Readers Need an Emotional Tug-of-War…Tension


“Readers Need an Emotional Tug-of-War…Tension” by Joan Y. Edwards

Tug on the heart strings of your reader. The reader must want the main character to win as desperately as your character does. You want the reader to  feel the tension your character feels.

Show your characters tugging with all kinds of emotions. Happy ones. Sad ones. Fearful ones. Pull your reader this way and that way. Don’t stay stuck on the same emotion. Don’t always have the character win. Show his rope of life pulling him so strongly that he tumbles and falls several times in your story. Add tension to your story.

Mesmerize your reader throughout the whole story…from the first chapter through the last chapter. Keep your readers there from the beginning to the finish line.

Donald Maass in a workshop at the Pike’s Peak Writer’s Conference said you must have tension in your story. The dialogue and the descriptions have to show both sides of the picture. Show how the characters are pulled toward believing they can get the job or their goal and on the other hand and doubting they can get any job or can’t reach their goal because of the way they fouled it up last time.

Inside our heads every day we have these opposite points of view. We have at least 50,000 thoughts a day. So do the characters in your story. Show they’re human. Share their thoughts. Their thoughts depict their emotions.

Give your character one big strength and one big weakness, or give them one small strength and show its growth through your story. Our humanity is what we have in common with other people. Each of us has strengths and weaknesses.

Good luck with your writing!

“Backstory’s Emotional Weight” by Darcy Pattison

“Creating Emotional Conflict and Tension in a Romance Novel” by Dummies.com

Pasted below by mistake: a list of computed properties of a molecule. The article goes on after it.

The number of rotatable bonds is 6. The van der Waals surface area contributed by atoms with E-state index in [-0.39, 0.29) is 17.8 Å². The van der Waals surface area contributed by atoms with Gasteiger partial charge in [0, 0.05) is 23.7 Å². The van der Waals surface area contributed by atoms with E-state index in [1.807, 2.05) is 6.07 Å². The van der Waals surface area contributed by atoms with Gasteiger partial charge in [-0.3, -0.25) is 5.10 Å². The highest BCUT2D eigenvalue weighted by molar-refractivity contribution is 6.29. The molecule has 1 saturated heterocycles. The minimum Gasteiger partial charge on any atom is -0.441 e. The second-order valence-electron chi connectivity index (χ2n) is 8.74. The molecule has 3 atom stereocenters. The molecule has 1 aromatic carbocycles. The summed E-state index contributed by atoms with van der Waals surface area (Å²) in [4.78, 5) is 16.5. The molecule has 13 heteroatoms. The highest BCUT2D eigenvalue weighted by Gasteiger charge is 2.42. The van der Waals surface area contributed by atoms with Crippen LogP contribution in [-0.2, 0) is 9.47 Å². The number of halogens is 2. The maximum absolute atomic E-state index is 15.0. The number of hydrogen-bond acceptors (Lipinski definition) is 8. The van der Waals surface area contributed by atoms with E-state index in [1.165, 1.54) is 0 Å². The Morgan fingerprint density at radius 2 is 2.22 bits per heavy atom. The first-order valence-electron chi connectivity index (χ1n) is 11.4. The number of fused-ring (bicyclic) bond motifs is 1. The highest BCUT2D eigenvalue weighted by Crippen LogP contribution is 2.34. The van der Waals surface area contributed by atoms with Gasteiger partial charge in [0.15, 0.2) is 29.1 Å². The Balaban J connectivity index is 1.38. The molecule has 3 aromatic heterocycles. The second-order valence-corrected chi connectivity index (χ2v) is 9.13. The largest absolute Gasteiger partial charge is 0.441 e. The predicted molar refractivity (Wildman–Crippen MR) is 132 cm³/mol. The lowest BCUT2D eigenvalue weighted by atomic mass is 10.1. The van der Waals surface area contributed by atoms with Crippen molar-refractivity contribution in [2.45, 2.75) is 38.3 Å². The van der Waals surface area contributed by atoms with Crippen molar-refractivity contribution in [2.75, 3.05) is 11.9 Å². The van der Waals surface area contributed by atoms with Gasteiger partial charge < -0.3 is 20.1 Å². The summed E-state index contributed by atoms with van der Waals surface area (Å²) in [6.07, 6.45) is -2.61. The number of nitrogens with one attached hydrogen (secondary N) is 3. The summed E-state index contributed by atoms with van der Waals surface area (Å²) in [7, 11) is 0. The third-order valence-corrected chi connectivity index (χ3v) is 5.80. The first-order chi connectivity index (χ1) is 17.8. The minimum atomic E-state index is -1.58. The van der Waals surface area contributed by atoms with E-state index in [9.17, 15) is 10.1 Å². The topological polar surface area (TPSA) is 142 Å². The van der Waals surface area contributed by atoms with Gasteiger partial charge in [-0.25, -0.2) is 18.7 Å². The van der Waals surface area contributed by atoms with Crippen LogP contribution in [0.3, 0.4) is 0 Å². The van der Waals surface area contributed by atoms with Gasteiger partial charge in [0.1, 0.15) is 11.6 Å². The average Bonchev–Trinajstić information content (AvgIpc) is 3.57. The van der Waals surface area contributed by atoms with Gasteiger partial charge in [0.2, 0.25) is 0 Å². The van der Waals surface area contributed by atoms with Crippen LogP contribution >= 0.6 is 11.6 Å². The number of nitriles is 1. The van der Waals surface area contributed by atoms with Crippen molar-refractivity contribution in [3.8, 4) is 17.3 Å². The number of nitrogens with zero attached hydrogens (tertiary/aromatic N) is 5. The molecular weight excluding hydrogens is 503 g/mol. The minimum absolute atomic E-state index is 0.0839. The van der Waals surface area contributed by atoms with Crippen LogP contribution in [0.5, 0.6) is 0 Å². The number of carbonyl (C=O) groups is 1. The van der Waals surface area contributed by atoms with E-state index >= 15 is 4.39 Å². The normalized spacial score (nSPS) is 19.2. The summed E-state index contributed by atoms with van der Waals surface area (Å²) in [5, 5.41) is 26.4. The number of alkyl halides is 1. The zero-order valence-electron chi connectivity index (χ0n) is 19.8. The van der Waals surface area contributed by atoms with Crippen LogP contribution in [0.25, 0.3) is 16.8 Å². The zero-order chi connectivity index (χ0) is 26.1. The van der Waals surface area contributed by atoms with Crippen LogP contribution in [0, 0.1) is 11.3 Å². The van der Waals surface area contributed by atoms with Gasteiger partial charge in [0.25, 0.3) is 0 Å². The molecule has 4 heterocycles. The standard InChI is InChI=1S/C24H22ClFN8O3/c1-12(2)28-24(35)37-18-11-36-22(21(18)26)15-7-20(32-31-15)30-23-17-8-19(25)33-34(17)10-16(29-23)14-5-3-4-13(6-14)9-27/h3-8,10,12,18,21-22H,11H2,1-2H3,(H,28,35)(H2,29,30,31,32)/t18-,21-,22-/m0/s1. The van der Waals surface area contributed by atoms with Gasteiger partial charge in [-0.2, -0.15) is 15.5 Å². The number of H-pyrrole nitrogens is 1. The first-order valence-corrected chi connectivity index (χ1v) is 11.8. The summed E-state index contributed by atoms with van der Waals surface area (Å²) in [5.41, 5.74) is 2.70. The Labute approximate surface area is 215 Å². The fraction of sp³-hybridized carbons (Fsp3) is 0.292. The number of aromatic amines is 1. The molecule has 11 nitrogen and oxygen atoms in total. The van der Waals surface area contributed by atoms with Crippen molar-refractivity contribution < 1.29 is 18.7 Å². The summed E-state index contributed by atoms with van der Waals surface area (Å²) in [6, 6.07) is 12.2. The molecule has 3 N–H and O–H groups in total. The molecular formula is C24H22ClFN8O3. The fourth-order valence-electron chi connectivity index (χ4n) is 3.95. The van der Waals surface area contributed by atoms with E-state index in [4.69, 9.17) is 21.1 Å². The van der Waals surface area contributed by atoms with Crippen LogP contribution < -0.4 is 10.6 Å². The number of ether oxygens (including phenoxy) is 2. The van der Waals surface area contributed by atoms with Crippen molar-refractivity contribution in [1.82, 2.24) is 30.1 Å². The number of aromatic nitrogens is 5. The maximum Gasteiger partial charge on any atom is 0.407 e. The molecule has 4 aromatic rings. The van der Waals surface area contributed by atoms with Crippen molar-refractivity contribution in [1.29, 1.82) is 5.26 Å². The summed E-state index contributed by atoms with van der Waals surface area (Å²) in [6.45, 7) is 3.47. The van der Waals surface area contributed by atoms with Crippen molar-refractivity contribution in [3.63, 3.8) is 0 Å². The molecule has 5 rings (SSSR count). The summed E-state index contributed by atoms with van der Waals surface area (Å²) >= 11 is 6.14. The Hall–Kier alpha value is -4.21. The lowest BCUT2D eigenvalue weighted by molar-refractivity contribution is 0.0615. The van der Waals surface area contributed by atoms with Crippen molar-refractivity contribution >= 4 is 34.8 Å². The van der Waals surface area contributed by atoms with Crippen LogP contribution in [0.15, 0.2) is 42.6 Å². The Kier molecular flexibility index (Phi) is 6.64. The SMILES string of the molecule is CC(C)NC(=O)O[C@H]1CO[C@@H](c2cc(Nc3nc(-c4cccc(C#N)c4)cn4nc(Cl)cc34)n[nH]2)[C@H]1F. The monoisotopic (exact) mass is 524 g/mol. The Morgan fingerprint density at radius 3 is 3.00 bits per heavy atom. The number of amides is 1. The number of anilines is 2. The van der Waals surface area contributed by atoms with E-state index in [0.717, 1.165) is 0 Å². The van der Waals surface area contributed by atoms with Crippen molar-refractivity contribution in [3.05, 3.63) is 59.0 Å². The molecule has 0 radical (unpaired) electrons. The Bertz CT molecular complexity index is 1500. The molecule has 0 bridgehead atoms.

“Creative Writing: Crafting Characters with Emotional Appeal in Mind” by Lenin Nair

1. The Fire in Fiction: Passion, Purpose and Techniques to Make Your Novel Great by Donald Maass.

2. Make a Scene: Crafting a Powerful Story One Scene at a Time (Paperback) Jordan Rosenfeld

3. Writer’s Guide to Character Traits (Paperback) by Dr. Linda Edelstein:

4. Writing for Emotional Impact (Paperback) by Karl Iglesias:

Thanks for reading.
Ask questions.
Leave a comment.
Subscribe to my blog.

Never Give Up
Joan Y. Edwards
Copyright © 2010-2023 Joan Y. Edwards. All rights reserved.
Revised January 4, 2023


6 thoughts on “Readers Need an Emotional Tug-of-War…Tension”

  1. Hi Joan,

    What a wealth of tips. I look forward to reading them. You put a lot into one post! Thanks so much.

    Linda A.

    1. Dear Evonne, I’m glad you like my blog. Thanks for reading it and posting your kind comment. Thanks for being my writing pal, too. You’ve given me great ideas! Please pray for America. …Joan Y. Edwards

  2. This is great information and resources. It is difficult to get the characters’ emotions conveyed.

    Thanks for sharing.

    1. Dear Karen, Thanks for leaving a comment. I’ve been working on getting the characters’ emotions conveyed, too. What has helped you? Is it telling the reader what the character would tell his/her best friend about what’s happening to them? Is it the conversation that’s going through their mind with their inner self? I’m trying to learn. It’s the key to selling our stories. We’ll learn together. Do something good for yourself today

Leave a Reply

Your email address will not be published. Required fields are marked *